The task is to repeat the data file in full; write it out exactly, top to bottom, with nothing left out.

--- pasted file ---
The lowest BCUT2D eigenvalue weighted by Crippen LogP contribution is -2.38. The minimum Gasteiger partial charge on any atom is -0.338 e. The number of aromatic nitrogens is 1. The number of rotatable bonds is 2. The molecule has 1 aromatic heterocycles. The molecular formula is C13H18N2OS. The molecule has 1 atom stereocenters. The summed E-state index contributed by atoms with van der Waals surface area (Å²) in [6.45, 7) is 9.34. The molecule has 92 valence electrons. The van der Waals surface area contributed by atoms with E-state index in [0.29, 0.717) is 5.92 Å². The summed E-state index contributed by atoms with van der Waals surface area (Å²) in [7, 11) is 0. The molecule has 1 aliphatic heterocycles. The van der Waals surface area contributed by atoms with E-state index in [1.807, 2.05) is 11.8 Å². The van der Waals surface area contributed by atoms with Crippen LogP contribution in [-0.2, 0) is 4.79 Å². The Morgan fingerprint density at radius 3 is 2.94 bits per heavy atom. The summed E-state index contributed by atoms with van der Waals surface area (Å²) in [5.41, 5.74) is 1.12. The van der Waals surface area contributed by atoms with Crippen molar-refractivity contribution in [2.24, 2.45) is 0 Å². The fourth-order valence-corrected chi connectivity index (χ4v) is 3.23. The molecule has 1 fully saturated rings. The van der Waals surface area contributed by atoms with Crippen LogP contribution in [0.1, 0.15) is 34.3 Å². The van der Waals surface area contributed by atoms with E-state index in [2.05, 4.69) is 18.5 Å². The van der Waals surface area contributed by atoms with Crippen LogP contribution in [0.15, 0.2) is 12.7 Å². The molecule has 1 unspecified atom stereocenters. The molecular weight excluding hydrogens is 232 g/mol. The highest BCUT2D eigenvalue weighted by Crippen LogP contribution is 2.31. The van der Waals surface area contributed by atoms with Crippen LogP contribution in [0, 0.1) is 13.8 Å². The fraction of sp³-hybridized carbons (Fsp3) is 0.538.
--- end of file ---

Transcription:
The lowest BCUT2D eigenvalue weighted by Crippen LogP contribution is -2.38. The minimum Gasteiger partial charge on any atom is -0.338 e. The number of aromatic nitrogens is 1. The number of rotatable bonds is 2. The molecule has 1 aromatic heterocycles. The molecular formula is C13H18N2OS. The molecule has 1 atom stereocenters. The summed E-state index contributed by atoms with van der Waals surface area (Å²) in [6.45, 7) is 9.34. The molecule has 92 valence electrons. The van der Waals surface area contributed by atoms with E-state index in [0.29, 0.717) is 5.92 Å². The summed E-state index contributed by atoms with van der Waals surface area (Å²) in [7, 11) is 0. The molecule has 1 aliphatic heterocycles. The van der Waals surface area contributed by atoms with E-state index in [1.807, 2.05) is 11.8 Å². The van der Waals surface area contributed by atoms with Crippen LogP contribution in [-0.2, 0) is 4.79 Å². The Morgan fingerprint density at radius 3 is 2.94 bits per heavy atom. The summed E-state index contributed by atoms with van der Waals surface area (Å²) in [5.41, 5.74) is 1.12. The van der Waals surface area contributed by atoms with Crippen molar-refractivity contribution in [2.24, 2.45) is 0 Å². The fourth-order valence-corrected chi connectivity index (χ4v) is 3.23. The molecule has 1 fully saturated rings. The van der Waals surface area contributed by atoms with Crippen LogP contribution in [0.1, 0.15) is 34.3 Å². The van der Waals surface area contributed by atoms with E-state index in [2.05, 4.69) is 18.5 Å². The van der Waals surface area contributed by atoms with Crippen LogP contribution in [0.15, 0.2) is 12.7 Å². The molecule has 1 unspecified atom stereocenters. The molecular weight excluding hydrogens is 232 g/mol. The highest BCUT2D eigenvalue weighted by Crippen LogP contribution is 2.31. The van der Waals surface area contributed by atoms with Crippen LogP contribution in [0, 0.1) is 13.8 Å². The fraction of sp³-hybridized carbons (Fsp3) is 0.538.